Table 1.

Explanation of ratings for four key parameters.

Rock mass properties: maximum total rating = 50
Fracture spacing (block size) (maximum rating = 35)Fracture aperture (maximum rating = 15)
Crucially, fracture spacing should include ALL discontinuities deemed to have a tensile strength less than that of the intact rock even if these are incipient hairline cracks (e.g. Selby 1980) or potential weathering lines (Whalley et al. 1982). So, discontinuities induced by excavation, weathering, rebound or other anthropogenic causes should be included along with bedding planes, joints, faults and other lithological fractures. Discontinuity spacing can be determined using orthogonal scanlines or by estimating mean block size from visual assessmentFracture aperture is extremely important in weathering, allowing root growth, water flow, block wedging, wall weathering and dissolution, providing chutes for material redistribution and contributing to the general ‘looseness’ of the rock mass. The shear strength of fracture walls is much less important in deterioration than for slope instability. Once a fracture is open, any subsequent increase in aperture has relatively little impact. Hence, the largest increase in ratings occurs for narrow apertures. Aperture should be measured in relation to separation of fracture walls regardless of infilling (unless the fracture is healed)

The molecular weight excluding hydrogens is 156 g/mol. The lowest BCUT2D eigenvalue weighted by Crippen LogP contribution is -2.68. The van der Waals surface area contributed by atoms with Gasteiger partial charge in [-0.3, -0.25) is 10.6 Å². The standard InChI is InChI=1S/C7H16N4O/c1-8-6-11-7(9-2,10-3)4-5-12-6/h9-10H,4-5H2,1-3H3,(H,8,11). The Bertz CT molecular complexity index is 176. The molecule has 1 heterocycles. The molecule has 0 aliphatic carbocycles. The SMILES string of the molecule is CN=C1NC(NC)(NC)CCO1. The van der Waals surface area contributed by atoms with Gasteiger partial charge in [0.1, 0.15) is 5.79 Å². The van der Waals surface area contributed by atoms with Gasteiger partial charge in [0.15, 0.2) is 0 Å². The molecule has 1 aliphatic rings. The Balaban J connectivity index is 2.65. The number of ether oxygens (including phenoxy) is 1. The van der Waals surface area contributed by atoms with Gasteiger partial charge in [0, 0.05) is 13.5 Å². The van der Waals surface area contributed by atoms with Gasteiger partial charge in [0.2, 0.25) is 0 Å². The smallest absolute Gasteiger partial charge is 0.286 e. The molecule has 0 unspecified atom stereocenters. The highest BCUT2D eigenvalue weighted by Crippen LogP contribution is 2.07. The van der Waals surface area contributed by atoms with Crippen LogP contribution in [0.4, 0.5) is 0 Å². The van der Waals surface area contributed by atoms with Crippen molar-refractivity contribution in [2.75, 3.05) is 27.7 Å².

Rock material properties: maximum total rating = 50
Rock compressive strength (maximum rating = 35)Rock material weathering grade (maximum rating = 15)
Intact rock strength is considered much less important in rock mass classifications than discontinuity spacing (e.g. Bieniawski 1973; Hack & Price 1993). However, rock strength is of equal importance in deterioration, as weathering processes probably attack rock material as much as the discontinuities contained within it. Rock strength also reflects rock properties such as texture, density and porosity and is a reasonable surrogate for durability. There are a variety of ways to determine or estimate compressive strength in the field and laboratory (e.g. BS 5930: British Standards Institution 1999)The assessment of material weathering should be based on the static weathering condition of intact rock, not discontinuity walls. The classification system adopted is that produced by the Geological Society Engineering Geology Working Party (1995) to describe uniform materials (Approach 2) and is based on Moye (1955). Ratings to be applied are as follows: fresh 0; slightly weathered 5; moderately weathered 10; highly weathered 14; completely weathered 15. Intermediate values can be used as appropriate